Blood cancer patients
are dying waiting
for their stem cell match
By Pamela Bousejean, UR the Cure Founder
When Matt “Biff” Thompson’s Mum needed a blood stem cell transplant to cure her cancer, he did not hesitate to join the blood stem cell donor registry in the hope that he could maybe save someone’s life one day too.
However, he was shocked that it wasn’t a particularly easy process and after realising that there was a better way to join through the use of mouth cheek swabs, he was determined to make sure that Australia changed the way we recruit blood stem cell donors.
Biff has recently completed “The 2050”, an incredible feat that saw him run 50km every day for 20 days to raise awareness on this important issue! Why “20-50”? Because we need 20,000 people per year to join the stem cell donor registry for the 50 people who are diagnosed with blood cancer every day.
To support Biff, he is asking everyone to email our health minsters about this important issue and sign the petition (links found below and QR codes available on the fact sheet).
I have been advocating to implement cheek swabs in Australia for many years now along with thousands of supporters through my charity “UR the Cure”. We are a partner of the Australian Bone Marrow Donor Registry’s (AMBDR) Strength to Give cheek swab program. My life was saved by a stem cell transplant and UR the Cure’s goals are to increase the numbers and diversity of people joining the donor registry to find more lifesaving stem cell matches for blood cancer patients. Without cheek swabs this is a near impossible task.
At the end of last year, the government released the PWC report of the review undertaken of the HPC (Transplant) Sector that took 4 years to complete. As a result of the review the National HPC Framework was formed. UR the Cure wrote a submission to this review back in 2017 with a number of recommendations; one being to implement the use of cheek swab testing.
The National HPC Framework outlines the problems caused by our dependence on overseas stem cell donors and that improving the donor pool is a priority.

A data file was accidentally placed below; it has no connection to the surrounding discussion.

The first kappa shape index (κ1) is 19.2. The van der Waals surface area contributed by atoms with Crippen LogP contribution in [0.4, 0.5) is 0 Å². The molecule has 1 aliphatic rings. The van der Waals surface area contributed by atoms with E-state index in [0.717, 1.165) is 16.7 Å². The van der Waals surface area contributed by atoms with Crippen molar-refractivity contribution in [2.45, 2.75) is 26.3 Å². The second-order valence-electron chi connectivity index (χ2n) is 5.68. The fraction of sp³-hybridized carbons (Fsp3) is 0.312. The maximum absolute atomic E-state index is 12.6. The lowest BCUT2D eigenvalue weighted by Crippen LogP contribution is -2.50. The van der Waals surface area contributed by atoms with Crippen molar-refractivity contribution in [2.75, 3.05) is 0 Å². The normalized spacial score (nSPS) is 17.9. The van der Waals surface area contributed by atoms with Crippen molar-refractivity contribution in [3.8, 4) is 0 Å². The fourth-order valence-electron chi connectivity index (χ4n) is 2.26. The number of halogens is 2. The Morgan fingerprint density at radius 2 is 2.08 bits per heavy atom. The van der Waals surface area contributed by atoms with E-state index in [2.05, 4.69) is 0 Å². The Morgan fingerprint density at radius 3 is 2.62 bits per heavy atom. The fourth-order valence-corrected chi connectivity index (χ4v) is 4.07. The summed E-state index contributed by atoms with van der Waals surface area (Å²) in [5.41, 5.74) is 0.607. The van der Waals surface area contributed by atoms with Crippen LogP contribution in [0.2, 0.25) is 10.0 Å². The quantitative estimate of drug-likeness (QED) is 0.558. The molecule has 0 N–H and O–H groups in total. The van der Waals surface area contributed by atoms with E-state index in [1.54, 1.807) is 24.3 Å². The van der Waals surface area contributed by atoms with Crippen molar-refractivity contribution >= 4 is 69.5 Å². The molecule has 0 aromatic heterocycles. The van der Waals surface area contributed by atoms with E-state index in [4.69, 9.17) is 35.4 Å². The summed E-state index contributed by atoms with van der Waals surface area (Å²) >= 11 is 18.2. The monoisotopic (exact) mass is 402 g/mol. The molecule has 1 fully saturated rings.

However, the National HPC framework did not provide a solution or a commitment to increasing donor recruitment.
In response to this report, UR the Cure wrote a letter to the Federal government (both the acting and shadow health ministers) and to State governments, and posed 3 main questions:
- If Strength to Give cheek swab testing is not the solution, then what does your government propose the solution to be?
- In what timeframes can the solution be implemented?
- What are your government’s hesitancies in moving forward with the Strength to Give model?
Our confidence in the Strength to Give cheek swab program comes from the results of an independent review completed by the INCA consulting group that showed that the Strength to Give cheek swab program was a success. ABMDR has also provided documents to government showing the viability of the program.
The governments’ response to our questions is that they are committed to improving Australia’s donor pool but that a review needs to be undertaken of the Strength to Give cheek swab program and recruitment methods before a decision can be made. UR the Cure is not satisfied with this response, especially since the last review took over 4 years to complete. We currently have no timelines provided for when the next review will complete or, more critically, when a solution will be implemented.
In the meantime, Australians may die waiting for their stem cell match.
UR the Cure appreciates the complexity of large-scale health care change, but we know in this context Strength to Give cheek swab testing is (at least part of) the answer. Unusually, it appears that money is available. The latest ABMDR public financial reports show sufficient funds to implement a 5-year recruitment program immediately through cheek swabs.
However, this is prevented through Commonwealth-imposed contractual constraints, and at a Federal level change needs to occur to allow AMBDR to access that money. This money from the cord blood stem cell sector has been sitting unused for 20 years and we believe it is time to put it to good use!
Financially and contractually, we know that a cheek swab program is possible and we believe it the most effective way to grow the stem cell donor registry to meet the needs of the 50 Australians diagnosed with blood cancer every single day.
Help us let the Australian governments know that this is what people want!
How you can help
About the Author
Pamela Bousejean is the Founder of UR the Cure, a registered charity with the ACNC (Australian Charities and Not For Profits Commission) that is run completely by volunteers. UR the Cure was founded in 2015 by Pamela who had Hodgkins Lymphoma (a type of blood cancer) and her personal experience in struggling to find a stem cell match to cure her cancer. UR the Cure is an official partner of the Australian Bone Marrow Donor Registry (ABMDR) who run the “Strength to Give” cheek swab program.